Testing for TPMT: Until recently, TMPT testing was only available as a research test. However, there are now several laboratories conducting commercially available tests for TPMT activity, for TPMT genotype, and for the active thiopurine metabolites. The genotype is a genetic test performed using each patient’s DNA. Such DNA can be extracted from a small blood sample or even a swab of the inside of the mouth – a “buccal swab.” In addition, some laboratories offer tests that measure the actual levels of the thiopurine metabolites.These thiopurine tests, which costs approximately $400.00 can be useful not only for confirming the presence or absence of TPMT deficiency, but also for assessing the degree of compliance of patients with their thiopurine therapy. Measuring compliance can be especially useful for children who are responsible for taking their own dosages; if there are no detectable blood levels of metabolites, this can be a sign that the child is not taking his or her medicines.
Who should be tested and when: It has been controversial to decide which patients should be tested for TPMT status. Should all patients be tested for TPMT status before they receive their first dose of thiopurine? Some propose that such testing is unnecessary, and suggest that only those patients who experience acute myelosuppression during treatment should be tested for their TPMT status. Others propose that testing may be helpful prior to starting thiopurine therapy, in some situations. If a child is experiencing myelosuppression after thiopurine therapy, particularly early in therapy when they have only been exposed to 6-mercaptopurine or 6-thioguanine for a short time, it is possible that TPMT deficiency or low activity is the reason. You can talk to your child’s clinician about the possibility of testing for TPMT status.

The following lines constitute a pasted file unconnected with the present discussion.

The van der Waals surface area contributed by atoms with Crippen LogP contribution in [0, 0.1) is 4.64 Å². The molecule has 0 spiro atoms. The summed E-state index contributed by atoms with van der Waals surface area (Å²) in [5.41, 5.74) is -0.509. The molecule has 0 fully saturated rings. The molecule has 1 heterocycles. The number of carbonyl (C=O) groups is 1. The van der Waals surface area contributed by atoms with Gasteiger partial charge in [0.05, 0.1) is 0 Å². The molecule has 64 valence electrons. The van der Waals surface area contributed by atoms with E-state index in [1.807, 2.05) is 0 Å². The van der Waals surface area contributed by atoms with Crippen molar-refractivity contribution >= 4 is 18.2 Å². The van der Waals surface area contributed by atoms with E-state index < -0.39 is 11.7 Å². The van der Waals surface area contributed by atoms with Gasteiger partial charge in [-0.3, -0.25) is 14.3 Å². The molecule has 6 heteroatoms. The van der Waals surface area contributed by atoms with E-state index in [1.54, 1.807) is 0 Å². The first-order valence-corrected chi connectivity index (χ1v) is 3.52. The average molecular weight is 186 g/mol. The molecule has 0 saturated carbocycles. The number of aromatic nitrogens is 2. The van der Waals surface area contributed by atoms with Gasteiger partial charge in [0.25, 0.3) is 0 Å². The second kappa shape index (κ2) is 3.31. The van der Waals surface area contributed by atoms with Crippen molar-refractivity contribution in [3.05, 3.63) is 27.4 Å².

All treatment protocols for leukemia have contingencies and guidelines for adjusting the dosages of antileukemic medications. In treatment of acute lymphoblastic leukemia, decisions are often made on how to adjust the dosages of medications based on the blood counts. It is now clear that one of the factors that may have an influence on the dose of thiopurine that patients can tolerate is TPMT genetic variation. As more patients and clinicians become aware of the importance of pharmacogenetics, this and other genetic tests will work their way into the routine treatment of children with cancer.
Mary V. Relling
St. Jude Children’s Research Hospital
332 N. Lauderdale Room D-1052
Memphis, TN 38105
phone: 901 495 2348; fax: 901 525 6869
Conflict of interest statement: “Dr. Relling is a faculty member of St. Jude Children’s Research Hospital and receives funding from the National Institutes of Health to study thiopurine pharmacology. St. Jude is the owner of patent rights based on the discovery of TPMT mutations that affect thiopurine metabolism. St. Jude has licensed these rights and receives a royalty based on sales of the genetic test for these TPMT mutations. This royalty is allocated to a St. Jude account, part of which is used to fund research in Dr. Relling’s department.”